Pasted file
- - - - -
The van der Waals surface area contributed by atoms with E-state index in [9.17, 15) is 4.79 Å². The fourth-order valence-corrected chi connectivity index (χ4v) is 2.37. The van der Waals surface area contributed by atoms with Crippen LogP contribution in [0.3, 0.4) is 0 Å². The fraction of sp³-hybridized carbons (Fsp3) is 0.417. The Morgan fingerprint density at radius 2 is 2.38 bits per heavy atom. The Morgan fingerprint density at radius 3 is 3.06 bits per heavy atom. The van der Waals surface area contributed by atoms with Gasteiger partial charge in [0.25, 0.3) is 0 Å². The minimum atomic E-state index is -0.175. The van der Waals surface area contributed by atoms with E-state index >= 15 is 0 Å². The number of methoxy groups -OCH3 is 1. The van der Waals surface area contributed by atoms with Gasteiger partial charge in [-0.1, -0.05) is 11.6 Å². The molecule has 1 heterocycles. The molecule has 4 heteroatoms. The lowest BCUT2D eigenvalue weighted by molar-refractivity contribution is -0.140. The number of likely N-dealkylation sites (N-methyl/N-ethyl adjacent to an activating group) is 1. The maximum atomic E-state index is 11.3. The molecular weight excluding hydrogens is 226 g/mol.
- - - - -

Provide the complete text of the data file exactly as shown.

The van der Waals surface area contributed by atoms with E-state index in [9.17, 15) is 4.79 Å². The fourth-order valence-corrected chi connectivity index (χ4v) is 2.37. The van der Waals surface area contributed by atoms with Crippen LogP contribution in [0.3, 0.4) is 0 Å². The fraction of sp³-hybridized carbons (Fsp3) is 0.417. The Morgan fingerprint density at radius 2 is 2.38 bits per heavy atom. The Morgan fingerprint density at radius 3 is 3.06 bits per heavy atom. The van der Waals surface area contributed by atoms with Gasteiger partial charge in [0.25, 0.3) is 0 Å². The minimum atomic E-state index is -0.175. The van der Waals surface area contributed by atoms with E-state index >= 15 is 0 Å². The number of methoxy groups -OCH3 is 1. The van der Waals surface area contributed by atoms with Gasteiger partial charge in [-0.1, -0.05) is 11.6 Å². The molecule has 1 heterocycles. The molecule has 4 heteroatoms. The lowest BCUT2D eigenvalue weighted by molar-refractivity contribution is -0.140. The number of likely N-dealkylation sites (N-methyl/N-ethyl adjacent to an activating group) is 1. The maximum atomic E-state index is 11.3. The molecular weight excluding hydrogens is 226 g/mol.